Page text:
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Exploratory Research: Definition, Methods & Examples

Exploratory Research: Definition, Methods & Examples
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Lesson Transcript
Instructor: Kimberly Winston
In this lesson, you'll learn about a type of research called exploratory research. You'll achieve a general understanding of the topic through examples that demonstrate the way in which it's used.

Definition of Exploratory Research

Even as children, we have a natural curiosity about the world around us. We ask questions like: Why is the sky blue? Why do birds fly? Questions like these are often the foundation of exploratory research because they reveal our desire to understand the world around us. Exploratory research (or ER) is an examination into a subject in an attempt to gain further insight. With ER, a researcher starts with a general idea and uses research as a tool to identify issues that could be the focus of future research.

Look at how ER is used in business. For instance, let's say you own a bakery called The Cupcake King. If you wanted to improve your sales, but weren't sure where to start, you might employ ER to find out the areas of your business that need improvement.

It's important to note that the point of exploratory research is not to gain a definitive answer, like you would with a math problem. For instance, you know that no matter how many different ways you look at the math problem 1 + 1, the answer is always 2.

Exploratory Research Methods

You may wonder how you can explore a topic if there is little information about it. There are several methods that are used in exploratory research. Researchers may use primary or secondary research, or a combination of both types of research.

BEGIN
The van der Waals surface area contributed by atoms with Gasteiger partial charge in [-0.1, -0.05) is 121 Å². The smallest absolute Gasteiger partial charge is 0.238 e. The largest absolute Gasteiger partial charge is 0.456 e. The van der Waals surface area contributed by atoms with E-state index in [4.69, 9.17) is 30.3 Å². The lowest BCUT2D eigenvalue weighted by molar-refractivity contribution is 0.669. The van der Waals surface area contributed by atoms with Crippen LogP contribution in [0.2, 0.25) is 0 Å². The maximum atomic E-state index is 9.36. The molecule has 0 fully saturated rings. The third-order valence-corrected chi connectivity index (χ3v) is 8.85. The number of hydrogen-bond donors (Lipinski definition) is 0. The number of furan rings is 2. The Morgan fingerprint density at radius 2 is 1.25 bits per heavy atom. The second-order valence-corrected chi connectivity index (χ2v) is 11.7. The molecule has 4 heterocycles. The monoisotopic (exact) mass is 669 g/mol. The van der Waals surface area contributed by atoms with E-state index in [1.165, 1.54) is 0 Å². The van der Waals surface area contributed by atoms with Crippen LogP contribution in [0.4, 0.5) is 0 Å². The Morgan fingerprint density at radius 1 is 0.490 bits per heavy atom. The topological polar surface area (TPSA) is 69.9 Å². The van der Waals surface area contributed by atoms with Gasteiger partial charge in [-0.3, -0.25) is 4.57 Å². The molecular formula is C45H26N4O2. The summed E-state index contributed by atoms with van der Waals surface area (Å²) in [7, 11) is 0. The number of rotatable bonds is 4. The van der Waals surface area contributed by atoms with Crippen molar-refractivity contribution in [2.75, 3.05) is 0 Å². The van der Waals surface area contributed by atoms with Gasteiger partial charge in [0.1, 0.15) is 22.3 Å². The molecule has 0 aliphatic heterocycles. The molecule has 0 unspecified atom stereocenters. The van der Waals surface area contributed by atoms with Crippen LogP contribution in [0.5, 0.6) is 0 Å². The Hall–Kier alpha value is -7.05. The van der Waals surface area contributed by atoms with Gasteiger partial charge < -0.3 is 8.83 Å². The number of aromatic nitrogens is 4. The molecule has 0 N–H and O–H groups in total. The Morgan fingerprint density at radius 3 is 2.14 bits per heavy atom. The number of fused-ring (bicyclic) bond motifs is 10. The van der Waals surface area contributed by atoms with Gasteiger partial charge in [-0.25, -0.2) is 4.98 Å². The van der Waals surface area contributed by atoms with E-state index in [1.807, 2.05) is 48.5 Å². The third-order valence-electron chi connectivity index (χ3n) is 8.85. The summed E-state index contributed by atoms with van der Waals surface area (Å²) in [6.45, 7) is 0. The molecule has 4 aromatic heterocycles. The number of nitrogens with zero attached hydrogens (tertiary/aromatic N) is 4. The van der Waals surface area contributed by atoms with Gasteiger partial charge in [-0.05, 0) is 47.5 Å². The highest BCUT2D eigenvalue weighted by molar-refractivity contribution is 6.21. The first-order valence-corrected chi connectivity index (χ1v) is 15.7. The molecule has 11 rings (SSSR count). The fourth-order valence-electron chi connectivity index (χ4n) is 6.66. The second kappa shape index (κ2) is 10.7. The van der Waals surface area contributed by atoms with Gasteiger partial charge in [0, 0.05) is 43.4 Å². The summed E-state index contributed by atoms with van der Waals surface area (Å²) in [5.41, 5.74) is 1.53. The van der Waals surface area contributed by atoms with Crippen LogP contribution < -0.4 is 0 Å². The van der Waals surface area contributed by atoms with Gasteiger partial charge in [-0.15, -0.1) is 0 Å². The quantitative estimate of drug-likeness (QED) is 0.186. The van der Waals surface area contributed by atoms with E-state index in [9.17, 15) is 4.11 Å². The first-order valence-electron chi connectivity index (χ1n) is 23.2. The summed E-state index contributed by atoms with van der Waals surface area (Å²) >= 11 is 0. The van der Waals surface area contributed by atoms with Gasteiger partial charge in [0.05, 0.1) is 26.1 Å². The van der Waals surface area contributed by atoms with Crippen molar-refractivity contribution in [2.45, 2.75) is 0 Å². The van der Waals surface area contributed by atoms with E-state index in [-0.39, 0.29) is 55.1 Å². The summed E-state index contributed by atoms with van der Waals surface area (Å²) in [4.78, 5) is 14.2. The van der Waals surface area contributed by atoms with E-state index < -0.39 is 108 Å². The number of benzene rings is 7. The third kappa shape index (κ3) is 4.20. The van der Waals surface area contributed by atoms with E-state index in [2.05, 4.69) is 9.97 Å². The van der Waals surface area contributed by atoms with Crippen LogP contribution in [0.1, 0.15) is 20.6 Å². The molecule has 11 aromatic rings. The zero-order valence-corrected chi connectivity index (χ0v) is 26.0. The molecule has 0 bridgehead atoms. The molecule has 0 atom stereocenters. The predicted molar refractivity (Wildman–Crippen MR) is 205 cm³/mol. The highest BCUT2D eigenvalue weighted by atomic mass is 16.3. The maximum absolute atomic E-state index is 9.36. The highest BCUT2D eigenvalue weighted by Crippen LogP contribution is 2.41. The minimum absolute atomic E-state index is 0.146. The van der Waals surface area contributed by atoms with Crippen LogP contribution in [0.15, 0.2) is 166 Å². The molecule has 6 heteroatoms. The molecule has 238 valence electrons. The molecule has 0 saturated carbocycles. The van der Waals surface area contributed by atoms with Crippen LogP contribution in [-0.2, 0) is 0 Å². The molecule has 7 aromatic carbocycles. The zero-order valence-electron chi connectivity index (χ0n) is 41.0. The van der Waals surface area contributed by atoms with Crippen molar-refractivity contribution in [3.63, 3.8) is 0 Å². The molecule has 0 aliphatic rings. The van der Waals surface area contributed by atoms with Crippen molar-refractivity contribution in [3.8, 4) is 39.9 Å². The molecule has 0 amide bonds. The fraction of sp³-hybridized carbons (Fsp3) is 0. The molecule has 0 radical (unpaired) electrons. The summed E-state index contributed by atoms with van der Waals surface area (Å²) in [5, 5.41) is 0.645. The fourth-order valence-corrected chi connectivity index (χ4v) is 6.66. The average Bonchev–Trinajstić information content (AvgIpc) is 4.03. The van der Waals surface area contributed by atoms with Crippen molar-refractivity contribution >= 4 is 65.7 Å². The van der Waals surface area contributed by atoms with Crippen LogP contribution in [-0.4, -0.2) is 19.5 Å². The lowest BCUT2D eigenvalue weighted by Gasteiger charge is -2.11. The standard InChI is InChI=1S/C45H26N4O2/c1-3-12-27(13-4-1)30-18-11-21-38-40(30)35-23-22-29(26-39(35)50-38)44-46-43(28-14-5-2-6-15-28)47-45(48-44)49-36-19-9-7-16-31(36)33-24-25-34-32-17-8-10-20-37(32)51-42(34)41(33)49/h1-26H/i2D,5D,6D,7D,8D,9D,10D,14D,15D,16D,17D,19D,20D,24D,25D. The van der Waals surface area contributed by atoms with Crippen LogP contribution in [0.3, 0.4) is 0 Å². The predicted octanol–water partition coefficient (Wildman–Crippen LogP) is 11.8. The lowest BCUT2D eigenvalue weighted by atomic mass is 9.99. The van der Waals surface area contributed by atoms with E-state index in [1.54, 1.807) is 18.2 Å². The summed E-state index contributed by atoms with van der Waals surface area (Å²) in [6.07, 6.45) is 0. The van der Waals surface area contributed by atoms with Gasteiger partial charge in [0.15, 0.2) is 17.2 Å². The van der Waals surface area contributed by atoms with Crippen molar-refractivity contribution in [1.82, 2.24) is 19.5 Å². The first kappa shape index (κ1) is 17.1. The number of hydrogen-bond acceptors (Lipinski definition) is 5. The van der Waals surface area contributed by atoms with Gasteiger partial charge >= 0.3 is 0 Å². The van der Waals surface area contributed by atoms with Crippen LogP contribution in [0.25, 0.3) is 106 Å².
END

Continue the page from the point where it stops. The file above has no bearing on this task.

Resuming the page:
Primary research is data that someone collects personally, usually from a group of people gathered specifically for the study. Primary research is collected through the use of interviews, focus groups, customer surveys, or any way that organizations are able to obtain feedback. For instance, social media and blogs are a great way for business owners to obtain customer feedback.

Secondary research is the analysis and synthesis of primary research that was compiled at a previous date. Secondary research can be gathered from marketing research data, magazines, old reports, or any other source where relevant information has been stored.

Once upon a time, someone had the idea that the world was flat and that if you went too far, you would surely fall off. We now know that is not true. We know this because of ER. When you conduct ER, you are an explorer, like Magellan or Lewis and Clark or even Dora the Explorer! Before explorers set out on a new adventure, they gather primary and secondary research. They look at similar expeditions, talk to others about their expeditions, and gather any data that will be helpful in guiding them on their journey. ER is the initial research conducted so you understand where you need to focus your efforts or where to point your compass.

Example of Exploratory Research

The owner of The Cupcake King has many, many ideas for improving the bakery's sales but isn't sure which will work. They think increasing the flavors of cupcakes the bakery sells will bring in more customers but know they need more information. They intend to conduct ER to investigate whether expanding their cupcake selection will lead to an increase in sales, or if there is a better idea.

The owner starts by examining prior research available on food business improvement methods. They hope that this will give them an idea on the types of questions and methods that were helpful to others. Next, they develop a list of open-ended questions, or questions that let respondents answer however they want.

The Cupcake King, for instance, asks respondents how they could improve the customer experience. The most common customer responses included comments regarding the location, the atmosphere, the length of time it took to be served, and wanting the ability to customize their cupcakes.

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